Friday, September 30, 2011

prezi ....

The prezi seemed to go well - i used it in conjunction with regular slides.  It does a better job of giving an overall view of the interconnections - but I must learn to design with multimedia...

Tuesday, September 27, 2011

Prezi for Judaism final lecture

Judaism and Modernity

My first live prezi file - to be used tomorrow, September 28, 2011 in lecture..... we shall see!  I have back up keynote/powerpoint slides in case!

Saturday, September 24, 2011

Sunday, September 18, 2011

Shi'a Islam in south Asia

Today, I began listening to a series of podcasts sponsored by an excellent service in England called Back Door Broadcasting.  The lectures are from a conference of experts in Shi'a Islam, who look at this branch of Islam in south Asia, an area little studied.  Apparently around 15-20% of the Muslim population there are Shi'a, but they have historically occupied a more important position in the various societies there than numbers would indicate.

It is very difficult listening for the non-expert!  There is, however, information to be gleaned for anyone with a general interest in Islam.  For example, it used to be said in the popular media, that Islam, unlike Christianity was largely unified with only a politically-based division existing between Shi'a and Sunni Muslims.  These podcasts should put that myth to rest - there are multiple divisions within Shi'a Islam alone.  When the West looks at the Shi'a also, we most often talk about Iran and now after the Iraq war, Iraq.  But the keynote speech dealt with south Asia in general, and the first specific paper presented at this conference focussed on the Indian sub-continent around 1910, and divisions among Shi'a in Karachi.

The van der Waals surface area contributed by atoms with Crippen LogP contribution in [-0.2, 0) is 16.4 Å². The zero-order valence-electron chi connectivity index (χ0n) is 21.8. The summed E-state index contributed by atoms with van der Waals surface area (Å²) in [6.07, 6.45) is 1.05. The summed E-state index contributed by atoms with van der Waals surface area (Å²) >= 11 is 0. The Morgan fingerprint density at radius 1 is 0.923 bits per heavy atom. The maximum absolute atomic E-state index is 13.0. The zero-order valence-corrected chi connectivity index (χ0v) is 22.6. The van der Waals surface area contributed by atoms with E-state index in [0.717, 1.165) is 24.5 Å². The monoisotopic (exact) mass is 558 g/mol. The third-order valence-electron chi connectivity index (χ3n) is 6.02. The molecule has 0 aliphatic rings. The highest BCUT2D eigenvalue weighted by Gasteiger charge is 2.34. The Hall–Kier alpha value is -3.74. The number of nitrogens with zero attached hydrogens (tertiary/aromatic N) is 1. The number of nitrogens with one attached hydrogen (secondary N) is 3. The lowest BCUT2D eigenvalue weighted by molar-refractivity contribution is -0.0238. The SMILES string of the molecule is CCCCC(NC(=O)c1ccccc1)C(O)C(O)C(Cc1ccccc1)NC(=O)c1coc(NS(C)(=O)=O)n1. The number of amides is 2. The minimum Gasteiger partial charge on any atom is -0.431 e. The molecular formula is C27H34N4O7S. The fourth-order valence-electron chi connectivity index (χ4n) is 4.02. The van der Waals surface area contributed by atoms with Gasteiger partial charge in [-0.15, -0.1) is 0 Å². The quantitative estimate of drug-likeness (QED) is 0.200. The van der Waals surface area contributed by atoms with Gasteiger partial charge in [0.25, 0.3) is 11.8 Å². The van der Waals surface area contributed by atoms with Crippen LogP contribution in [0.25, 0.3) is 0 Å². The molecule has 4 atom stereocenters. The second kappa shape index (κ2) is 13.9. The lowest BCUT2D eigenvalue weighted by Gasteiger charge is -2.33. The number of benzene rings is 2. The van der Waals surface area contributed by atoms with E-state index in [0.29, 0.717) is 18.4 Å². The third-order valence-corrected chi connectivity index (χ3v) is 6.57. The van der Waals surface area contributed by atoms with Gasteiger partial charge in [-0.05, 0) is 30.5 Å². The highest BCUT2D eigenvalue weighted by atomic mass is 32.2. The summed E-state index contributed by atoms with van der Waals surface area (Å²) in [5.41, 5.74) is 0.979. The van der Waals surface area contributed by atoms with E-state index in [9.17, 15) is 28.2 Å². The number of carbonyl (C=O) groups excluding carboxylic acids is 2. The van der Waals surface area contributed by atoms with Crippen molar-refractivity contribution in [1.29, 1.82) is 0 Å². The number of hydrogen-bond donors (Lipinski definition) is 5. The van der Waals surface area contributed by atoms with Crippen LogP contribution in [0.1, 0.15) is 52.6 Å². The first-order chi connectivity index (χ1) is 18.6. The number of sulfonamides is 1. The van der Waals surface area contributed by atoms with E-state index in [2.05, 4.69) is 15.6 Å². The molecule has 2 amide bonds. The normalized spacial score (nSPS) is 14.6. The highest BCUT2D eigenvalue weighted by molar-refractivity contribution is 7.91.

I hope to listen to them all over the next few days....

Here is the link:

Shi'a in south Asia conference podcasts

Wednesday, September 14, 2011


I have just finished the second week lecture for a course called Judaism, Christianity, Islam, where I looked at the early history of Judaism - beginning with Abraham, the progenitor of all three.  Then we looked at others - Moses, David, Solomon, trying to discern underlying principles such as law, order, fear of chaos, a religion of written rules vs one merely lived.  I reminded everyone that although we were jumping through centuries in minutes, and talking about grand ideas and movements, that we were in fact dealing with individual people, deciding on the basis of their circumstances - their work, how they lived, family, who they loved, who they hated, desires and wants.

Sorting out the communal from the individual seems impossible.  Is religion a matter of public or communal ritual and the human need for fellowship - or is it firstly an individual need for meaning found in a connection to the divine?